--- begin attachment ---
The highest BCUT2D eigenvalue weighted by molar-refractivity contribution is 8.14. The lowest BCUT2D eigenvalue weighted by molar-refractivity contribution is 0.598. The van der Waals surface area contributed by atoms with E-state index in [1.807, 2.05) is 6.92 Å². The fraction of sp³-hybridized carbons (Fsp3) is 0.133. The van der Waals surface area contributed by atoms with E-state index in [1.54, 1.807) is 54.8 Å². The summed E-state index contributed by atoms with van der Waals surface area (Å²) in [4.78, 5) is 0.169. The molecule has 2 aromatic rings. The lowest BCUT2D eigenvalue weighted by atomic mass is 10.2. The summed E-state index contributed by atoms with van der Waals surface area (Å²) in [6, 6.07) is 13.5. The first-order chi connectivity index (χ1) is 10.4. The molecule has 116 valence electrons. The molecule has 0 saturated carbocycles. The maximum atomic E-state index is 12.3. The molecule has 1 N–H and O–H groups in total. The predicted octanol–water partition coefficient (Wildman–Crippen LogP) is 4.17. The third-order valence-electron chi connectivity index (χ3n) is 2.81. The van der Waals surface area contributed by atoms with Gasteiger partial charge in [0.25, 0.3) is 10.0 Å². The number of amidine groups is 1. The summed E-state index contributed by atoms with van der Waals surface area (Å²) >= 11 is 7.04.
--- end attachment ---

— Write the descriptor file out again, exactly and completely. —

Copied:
The highest BCUT2D eigenvalue weighted by molar-refractivity contribution is 8.14. The lowest BCUT2D eigenvalue weighted by molar-refractivity contribution is 0.598. The van der Waals surface area contributed by atoms with E-state index in [1.807, 2.05) is 6.92 Å². The fraction of sp³-hybridized carbons (Fsp3) is 0.133. The van der Waals surface area contributed by atoms with E-state index in [1.54, 1.807) is 54.8 Å². The summed E-state index contributed by atoms with van der Waals surface area (Å²) in [4.78, 5) is 0.169. The molecule has 2 aromatic rings. The lowest BCUT2D eigenvalue weighted by atomic mass is 10.2. The summed E-state index contributed by atoms with van der Waals surface area (Å²) in [6, 6.07) is 13.5. The first-order chi connectivity index (χ1) is 10.4. The molecule has 116 valence electrons. The molecule has 0 saturated carbocycles. The maximum atomic E-state index is 12.3. The molecule has 1 N–H and O–H groups in total. The predicted octanol–water partition coefficient (Wildman–Crippen LogP) is 4.17. The third-order valence-electron chi connectivity index (χ3n) is 2.81. The van der Waals surface area contributed by atoms with Gasteiger partial charge in [0.25, 0.3) is 10.0 Å². The number of amidine groups is 1. The summed E-state index contributed by atoms with van der Waals surface area (Å²) >= 11 is 7.04.